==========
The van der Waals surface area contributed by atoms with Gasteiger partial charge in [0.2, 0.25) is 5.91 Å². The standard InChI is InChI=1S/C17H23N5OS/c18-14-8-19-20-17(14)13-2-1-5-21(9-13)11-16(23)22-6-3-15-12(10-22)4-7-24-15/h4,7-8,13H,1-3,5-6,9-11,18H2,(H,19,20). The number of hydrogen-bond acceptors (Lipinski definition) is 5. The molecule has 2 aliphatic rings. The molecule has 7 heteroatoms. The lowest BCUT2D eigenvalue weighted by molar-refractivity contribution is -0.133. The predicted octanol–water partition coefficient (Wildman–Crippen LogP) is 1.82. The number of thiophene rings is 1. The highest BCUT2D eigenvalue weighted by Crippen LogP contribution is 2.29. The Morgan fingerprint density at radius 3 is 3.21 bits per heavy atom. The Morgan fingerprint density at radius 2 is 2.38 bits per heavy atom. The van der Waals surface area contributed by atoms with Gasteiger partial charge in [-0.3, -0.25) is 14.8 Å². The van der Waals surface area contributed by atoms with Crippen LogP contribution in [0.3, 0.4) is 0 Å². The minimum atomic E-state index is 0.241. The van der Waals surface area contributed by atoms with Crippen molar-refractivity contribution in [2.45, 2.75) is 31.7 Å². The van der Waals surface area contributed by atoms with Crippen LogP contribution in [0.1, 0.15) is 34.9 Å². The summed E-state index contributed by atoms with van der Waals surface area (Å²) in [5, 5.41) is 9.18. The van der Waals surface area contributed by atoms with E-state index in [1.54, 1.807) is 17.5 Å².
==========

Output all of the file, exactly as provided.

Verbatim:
The van der Waals surface area contributed by atoms with Gasteiger partial charge in [0.2, 0.25) is 5.91 Å². The standard InChI is InChI=1S/C17H23N5OS/c18-14-8-19-20-17(14)13-2-1-5-21(9-13)11-16(23)22-6-3-15-12(10-22)4-7-24-15/h4,7-8,13H,1-3,5-6,9-11,18H2,(H,19,20). The number of hydrogen-bond acceptors (Lipinski definition) is 5. The molecule has 2 aliphatic rings. The molecule has 7 heteroatoms. The lowest BCUT2D eigenvalue weighted by molar-refractivity contribution is -0.133. The predicted octanol–water partition coefficient (Wildman–Crippen LogP) is 1.82. The number of thiophene rings is 1. The highest BCUT2D eigenvalue weighted by Crippen LogP contribution is 2.29. The Morgan fingerprint density at radius 3 is 3.21 bits per heavy atom. The Morgan fingerprint density at radius 2 is 2.38 bits per heavy atom. The van der Waals surface area contributed by atoms with Gasteiger partial charge in [-0.3, -0.25) is 14.8 Å². The van der Waals surface area contributed by atoms with Crippen LogP contribution in [0.3, 0.4) is 0 Å². The minimum atomic E-state index is 0.241. The van der Waals surface area contributed by atoms with Crippen molar-refractivity contribution in [2.45, 2.75) is 31.7 Å². The van der Waals surface area contributed by atoms with Crippen LogP contribution in [0.1, 0.15) is 34.9 Å². The summed E-state index contributed by atoms with van der Waals surface area (Å²) in [5, 5.41) is 9.18. The van der Waals surface area contributed by atoms with E-state index in [1.54, 1.807) is 17.5 Å².